The term cost of inventory refers to the expenditures associated with merchandise placed in inventory. The categories of costs associated with inventory include manufacturing, product, and period costs.
While companies may use a number of methods to value inventory, the basis for such methods is historical cost.
The cost basis approach is commonly used to value merchandise placed in inventory. Companies have a number of methods they can use to value items held in inventory such as LIFO, Average Cost, FIFO, and Lower of Cost or Market.
The foundation of these methods is historical cost, and the following list contains those categories commonly associated with inventory:
- Manufacturing: includes expenditures associated with raw materials, direct labor and overheads. Inventory costs can include raw materials, work in process as well as finished goods. Overhead costs include indirect labor and materials, depreciation, utilities, rents, and taxes.
- Product: includes the costs associated with bringing the manufactured goods to market. This can include warehousing, handling, purchasing, freight, and other costs incurred until the time of sale.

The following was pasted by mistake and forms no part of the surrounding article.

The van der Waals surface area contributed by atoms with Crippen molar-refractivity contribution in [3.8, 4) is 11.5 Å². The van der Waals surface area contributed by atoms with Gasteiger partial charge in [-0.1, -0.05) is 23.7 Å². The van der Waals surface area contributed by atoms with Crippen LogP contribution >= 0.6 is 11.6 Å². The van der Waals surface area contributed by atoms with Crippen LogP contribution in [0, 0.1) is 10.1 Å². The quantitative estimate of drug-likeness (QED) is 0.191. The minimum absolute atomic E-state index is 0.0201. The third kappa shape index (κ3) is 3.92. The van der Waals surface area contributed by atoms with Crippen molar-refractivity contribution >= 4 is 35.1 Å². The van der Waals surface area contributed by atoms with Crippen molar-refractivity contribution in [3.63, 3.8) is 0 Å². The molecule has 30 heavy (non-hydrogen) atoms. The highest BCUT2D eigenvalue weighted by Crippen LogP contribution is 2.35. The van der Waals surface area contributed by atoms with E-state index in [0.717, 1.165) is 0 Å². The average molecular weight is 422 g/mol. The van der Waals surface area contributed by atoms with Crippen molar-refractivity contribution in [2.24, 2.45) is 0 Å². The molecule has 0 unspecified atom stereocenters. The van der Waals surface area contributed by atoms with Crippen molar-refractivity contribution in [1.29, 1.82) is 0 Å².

- Period: FASB rules state companies can capitalize some interest (financing) costs associated with inventory. For example, builders of real estate and other projects that take a considerable amount of time to complete and involve substantial costs. Financing expenses associated with goods that are routinely manufactured cannot be capitalized, and should not be included in the cost of inventory.
When calculating manufacturing costs, companies have the option of choosing between two methods.
- Variable Costs: includes only those costs that vary directly with the volume of goods produced. When using this method, all fixed costs, such as depreciation, are charged as an expense in the current accounting period.
- Fully Allocated Costs: includes both variable as well as fixed costs associated with the manufacturing process. For example, a pro rata share or allocation of costs such as insurance, rents, utilities and other fixed overheads would be assigned to goods placed in inventory.
inventory, buyback agreements, consigned goods, goods in transit, special sales agreements